I would say that they’re neither right in operations or in the stratosphere, which is great. They’re in the middle but it’s because they’re very aware that those things are possible, the operations versus the stratosphere. That line between strategy and operations is blurry. As I mentioned, we’re seeking their advice more because this is unprecedented. Lots of conversation. I feel lucky to be able to say to my entire board during a board meeting, that’s interesting. I would have thought that this was more on the lines of operation. I feel lucky to be able to say that and then we’ll have a conversation about that. They will feel comfortable to push back if they think it’s not operational. The conversation is the key.
One of the other things I found working with CEOs who have been successful and I would certainly put you in that category, the comfort level of being able to say, “I don’t know,” to your board. There’s something powerful that comes when you’re asked a question by the board and say, “I don’t know.” It takes confidence but it helps establish that advisory perspective role you need from a board, particularly in the social profit sector.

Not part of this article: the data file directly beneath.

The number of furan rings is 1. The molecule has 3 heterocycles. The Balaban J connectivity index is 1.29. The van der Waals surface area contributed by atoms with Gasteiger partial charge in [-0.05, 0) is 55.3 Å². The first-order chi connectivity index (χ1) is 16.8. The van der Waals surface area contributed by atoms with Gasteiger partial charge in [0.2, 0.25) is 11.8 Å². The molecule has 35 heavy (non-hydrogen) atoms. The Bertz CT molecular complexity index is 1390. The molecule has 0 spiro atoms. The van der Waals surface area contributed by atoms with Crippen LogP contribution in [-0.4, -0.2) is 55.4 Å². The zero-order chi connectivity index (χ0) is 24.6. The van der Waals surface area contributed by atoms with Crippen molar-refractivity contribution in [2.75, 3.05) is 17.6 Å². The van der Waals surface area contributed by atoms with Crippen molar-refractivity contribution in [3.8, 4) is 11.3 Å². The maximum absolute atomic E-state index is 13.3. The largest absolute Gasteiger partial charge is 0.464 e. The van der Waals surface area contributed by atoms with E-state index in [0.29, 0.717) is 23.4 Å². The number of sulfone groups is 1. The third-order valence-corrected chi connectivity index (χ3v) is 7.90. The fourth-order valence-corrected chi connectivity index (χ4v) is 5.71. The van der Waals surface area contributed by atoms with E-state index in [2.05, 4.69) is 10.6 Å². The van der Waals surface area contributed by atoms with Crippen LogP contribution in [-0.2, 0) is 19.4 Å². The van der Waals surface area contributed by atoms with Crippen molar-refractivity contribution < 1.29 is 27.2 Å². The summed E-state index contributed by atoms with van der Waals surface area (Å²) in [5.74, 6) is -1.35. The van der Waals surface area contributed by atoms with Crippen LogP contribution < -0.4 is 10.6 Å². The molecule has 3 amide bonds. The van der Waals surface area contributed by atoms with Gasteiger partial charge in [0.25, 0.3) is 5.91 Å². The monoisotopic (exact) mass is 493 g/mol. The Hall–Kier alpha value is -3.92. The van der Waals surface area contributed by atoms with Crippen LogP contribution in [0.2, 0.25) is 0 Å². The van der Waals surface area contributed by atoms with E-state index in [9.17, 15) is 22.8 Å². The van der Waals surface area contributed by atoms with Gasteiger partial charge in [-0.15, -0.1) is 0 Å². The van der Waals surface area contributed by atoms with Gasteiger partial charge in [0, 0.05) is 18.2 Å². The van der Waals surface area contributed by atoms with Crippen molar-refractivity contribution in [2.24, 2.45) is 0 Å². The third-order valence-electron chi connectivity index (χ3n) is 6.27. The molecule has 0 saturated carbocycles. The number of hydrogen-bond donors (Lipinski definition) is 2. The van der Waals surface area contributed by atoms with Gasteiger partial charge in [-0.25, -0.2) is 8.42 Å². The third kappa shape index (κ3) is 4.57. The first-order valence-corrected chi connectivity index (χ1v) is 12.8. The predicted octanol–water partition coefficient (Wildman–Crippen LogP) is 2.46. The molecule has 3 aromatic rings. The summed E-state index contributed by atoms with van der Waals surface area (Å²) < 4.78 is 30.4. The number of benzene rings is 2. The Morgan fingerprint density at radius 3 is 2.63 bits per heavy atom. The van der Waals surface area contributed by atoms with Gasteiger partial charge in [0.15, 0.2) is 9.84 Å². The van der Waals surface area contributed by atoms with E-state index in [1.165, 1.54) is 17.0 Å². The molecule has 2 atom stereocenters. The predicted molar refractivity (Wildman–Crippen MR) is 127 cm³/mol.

I know colleagues who approach board meetings as if it’s a performance and they want an A. Everything is so rehearsed. It’s not necessarily their fault. They have a board that expects that but there’s a lot of richness that’s missing from a situation like that.
Those board meetings as performance are good for our business here at the Discovery Group because the first question that those CEOs often say is, we have these great board meetings and we’ve the best PowerPoint presentations this side of the Rockies. Our board doesn’t seem engaged. “Why do you talk at them for three hours?” They’re not engaged.
The wonderful feeling of that first time is when you say you don’t know to a board and you realize everybody is still sitting on their chair, they haven’t fallen off. They’re not looking like they’re going to fire you tomorrow or anything like that and that starts a conversation.
The reality is as CEO of the Michael Smith Foundation or a large social profit organization, a lot of the issues that come to the level of the board are there because they’re very difficult. There’s complexity or confusion as to what the actual question is you’re trying to solve or what’s the problem we’re trying to solve. If everyone assumes they know the answer and isn’t open to saying, “I don’t know,” it can be difficult to even define the question you’re trying to answer. I heard you say you’re very fortunate that you’ve got a great board and I know you do. I know many of the people on your board. Is there an issue you’d like your board to spend more time on than it does?